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Providing evidence to improve practice

Individual study: A review of the efficacy of translocation as a tool for mitigating development threats to great crested newts Triturus cristatus in England

Published source details

Edgar P.W., Griffiths R.A. & Foster J.P. (2005) Evaluation of translocation as a tool for mitigating development threats to great crested newts (Triturus cristatus) in England, 1990-2001. Biological Conservation, 122, 1990-2001


This study is summarised as evidence for the intervention(s) shown on the right. The icon shows which synopsis it is relevant to.

Legal protection of species Amphibian Conservation

A review from 1990 to 2001 of great crested newt Triturus cristatus mitigation licences in England, UK (Edgar, Griffiths & Foster 2005) found that the number issued had increased. Licences issued increased from three in 1990 to 153 in 2000 and 97 in 2001. Of the 737 licences examined, only 45% contained reporting (‘return’) documents, a condition of the licence. Great crested newts are a European Protected Species. Licences are therefore issued for certain activities that involve mitigation and/or compensation for the impacts of activities such as development. Licensing information collected by the governmental licensing authorities (1990–2000: English Nature; 2000–2001: Department of the Environment, Food and Rural Affairs) was analysed.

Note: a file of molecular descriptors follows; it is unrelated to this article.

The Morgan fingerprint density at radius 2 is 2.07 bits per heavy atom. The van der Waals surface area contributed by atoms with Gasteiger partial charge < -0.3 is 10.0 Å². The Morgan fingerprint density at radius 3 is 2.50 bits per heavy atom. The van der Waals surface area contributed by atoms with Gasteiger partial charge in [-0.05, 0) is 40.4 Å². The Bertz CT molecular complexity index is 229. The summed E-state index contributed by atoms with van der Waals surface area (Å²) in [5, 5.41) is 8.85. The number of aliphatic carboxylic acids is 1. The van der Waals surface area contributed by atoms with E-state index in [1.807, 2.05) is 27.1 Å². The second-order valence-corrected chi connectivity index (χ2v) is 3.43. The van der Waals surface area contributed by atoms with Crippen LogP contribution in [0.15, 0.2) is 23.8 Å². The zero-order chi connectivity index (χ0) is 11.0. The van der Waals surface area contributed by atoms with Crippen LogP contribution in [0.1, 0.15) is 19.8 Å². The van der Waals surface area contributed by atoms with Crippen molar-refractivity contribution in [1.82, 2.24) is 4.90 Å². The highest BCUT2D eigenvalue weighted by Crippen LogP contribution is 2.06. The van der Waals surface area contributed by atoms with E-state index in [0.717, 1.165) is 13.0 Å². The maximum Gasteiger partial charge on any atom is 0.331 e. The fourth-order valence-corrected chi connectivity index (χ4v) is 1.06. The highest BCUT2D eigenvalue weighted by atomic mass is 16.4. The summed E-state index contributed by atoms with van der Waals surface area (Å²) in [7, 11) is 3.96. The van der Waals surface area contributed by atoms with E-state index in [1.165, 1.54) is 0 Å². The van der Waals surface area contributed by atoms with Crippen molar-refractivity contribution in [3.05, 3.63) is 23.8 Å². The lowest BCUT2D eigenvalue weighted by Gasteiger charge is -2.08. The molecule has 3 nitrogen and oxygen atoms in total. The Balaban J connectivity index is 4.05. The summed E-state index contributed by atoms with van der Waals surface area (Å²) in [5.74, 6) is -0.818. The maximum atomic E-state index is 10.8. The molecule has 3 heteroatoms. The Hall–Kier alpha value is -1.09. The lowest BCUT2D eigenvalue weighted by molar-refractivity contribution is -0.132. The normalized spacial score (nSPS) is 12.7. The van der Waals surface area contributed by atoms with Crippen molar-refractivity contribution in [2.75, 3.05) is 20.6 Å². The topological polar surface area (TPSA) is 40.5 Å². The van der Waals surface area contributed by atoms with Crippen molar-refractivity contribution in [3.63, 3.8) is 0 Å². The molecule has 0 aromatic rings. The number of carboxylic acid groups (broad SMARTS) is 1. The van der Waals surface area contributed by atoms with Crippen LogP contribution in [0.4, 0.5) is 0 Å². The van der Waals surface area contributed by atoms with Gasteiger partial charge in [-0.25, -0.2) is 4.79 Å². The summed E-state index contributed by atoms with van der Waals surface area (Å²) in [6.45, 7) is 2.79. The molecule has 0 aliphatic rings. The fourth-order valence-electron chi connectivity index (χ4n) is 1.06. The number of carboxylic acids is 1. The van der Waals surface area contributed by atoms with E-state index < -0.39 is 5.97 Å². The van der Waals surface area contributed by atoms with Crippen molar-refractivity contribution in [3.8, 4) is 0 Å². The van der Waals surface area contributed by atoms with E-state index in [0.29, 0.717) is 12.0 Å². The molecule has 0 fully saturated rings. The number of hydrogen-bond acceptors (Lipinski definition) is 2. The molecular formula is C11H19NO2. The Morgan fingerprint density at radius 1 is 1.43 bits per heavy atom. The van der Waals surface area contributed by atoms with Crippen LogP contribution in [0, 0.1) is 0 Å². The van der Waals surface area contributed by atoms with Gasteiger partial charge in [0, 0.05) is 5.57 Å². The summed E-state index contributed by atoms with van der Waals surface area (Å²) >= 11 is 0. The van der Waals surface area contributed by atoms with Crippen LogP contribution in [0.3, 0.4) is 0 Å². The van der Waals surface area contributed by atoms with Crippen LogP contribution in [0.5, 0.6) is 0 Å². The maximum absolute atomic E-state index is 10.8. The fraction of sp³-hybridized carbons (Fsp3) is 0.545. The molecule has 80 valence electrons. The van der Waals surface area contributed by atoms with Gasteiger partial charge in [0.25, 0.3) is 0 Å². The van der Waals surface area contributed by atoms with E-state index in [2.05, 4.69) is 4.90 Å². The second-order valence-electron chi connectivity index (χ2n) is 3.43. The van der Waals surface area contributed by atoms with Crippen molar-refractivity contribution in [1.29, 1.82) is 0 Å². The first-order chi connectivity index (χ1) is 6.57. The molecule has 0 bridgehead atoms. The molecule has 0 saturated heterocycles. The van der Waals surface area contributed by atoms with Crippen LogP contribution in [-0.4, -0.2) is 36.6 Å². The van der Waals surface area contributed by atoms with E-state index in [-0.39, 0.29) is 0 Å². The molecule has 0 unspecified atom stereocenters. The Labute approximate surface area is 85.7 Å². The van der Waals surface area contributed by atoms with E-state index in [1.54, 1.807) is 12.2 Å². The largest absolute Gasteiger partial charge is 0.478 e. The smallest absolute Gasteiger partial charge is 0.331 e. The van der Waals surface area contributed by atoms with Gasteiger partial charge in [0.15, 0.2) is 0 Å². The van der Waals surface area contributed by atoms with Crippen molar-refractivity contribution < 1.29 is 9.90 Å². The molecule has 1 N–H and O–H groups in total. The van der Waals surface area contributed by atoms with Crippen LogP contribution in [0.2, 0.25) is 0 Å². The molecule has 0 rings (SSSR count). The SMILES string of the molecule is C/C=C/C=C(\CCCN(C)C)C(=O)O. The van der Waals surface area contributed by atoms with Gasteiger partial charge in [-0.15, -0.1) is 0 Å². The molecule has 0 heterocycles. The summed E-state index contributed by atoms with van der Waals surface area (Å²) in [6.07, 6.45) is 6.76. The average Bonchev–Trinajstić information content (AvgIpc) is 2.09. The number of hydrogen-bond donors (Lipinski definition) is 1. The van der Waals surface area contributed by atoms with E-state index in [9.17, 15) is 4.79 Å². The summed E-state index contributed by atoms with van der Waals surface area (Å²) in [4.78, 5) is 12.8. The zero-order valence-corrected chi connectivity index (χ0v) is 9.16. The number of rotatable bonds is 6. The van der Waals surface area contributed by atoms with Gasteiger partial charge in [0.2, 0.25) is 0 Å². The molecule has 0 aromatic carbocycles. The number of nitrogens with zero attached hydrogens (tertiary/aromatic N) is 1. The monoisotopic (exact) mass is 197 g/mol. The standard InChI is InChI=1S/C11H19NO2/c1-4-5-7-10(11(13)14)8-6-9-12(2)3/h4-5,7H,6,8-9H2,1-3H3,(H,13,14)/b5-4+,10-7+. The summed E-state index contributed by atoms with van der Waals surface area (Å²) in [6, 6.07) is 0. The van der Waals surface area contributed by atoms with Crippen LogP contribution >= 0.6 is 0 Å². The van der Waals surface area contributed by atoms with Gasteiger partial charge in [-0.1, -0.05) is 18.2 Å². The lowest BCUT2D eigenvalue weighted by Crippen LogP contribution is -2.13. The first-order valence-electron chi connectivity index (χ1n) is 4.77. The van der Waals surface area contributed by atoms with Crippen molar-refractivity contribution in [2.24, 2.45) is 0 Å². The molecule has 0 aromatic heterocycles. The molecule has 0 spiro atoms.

Translocate great crested newts Amphibian Conservation

In an update of previous reviews (May 1996, Oldham & Humphries 2000), a review of 72 great crested newt Triturus cristatus translocation projects carried out to mitigate against development in 1990–2001 in England, UK (Edgar, Griffiths & Foster 2005) found that where follow-up monitoring was conducted, there was evidence of breeding at over half of sites one-year post-development (56%). However, projects did not provide data to compare numbers before and after translocation or to determine whether sustainable populations were established. Only 49% of projects monitored populations, most for two years or less. The average number of newts translocated per project declined significantly from 358 in 1990–1994 to 172 in 1995–2001. Most translocations were to areas within or adjacent to the development site (<500 m). There was a net loss in overall area of aquatic habitat. Licensing information collected by the governmental licensing authorities was analysed and a questionnaire survey sent out to a sample of 153 mitigation projects (47% provided data). Of 737 licensed projects on file, 55% contained no report of the work undertaken, although it is a condition of the licence.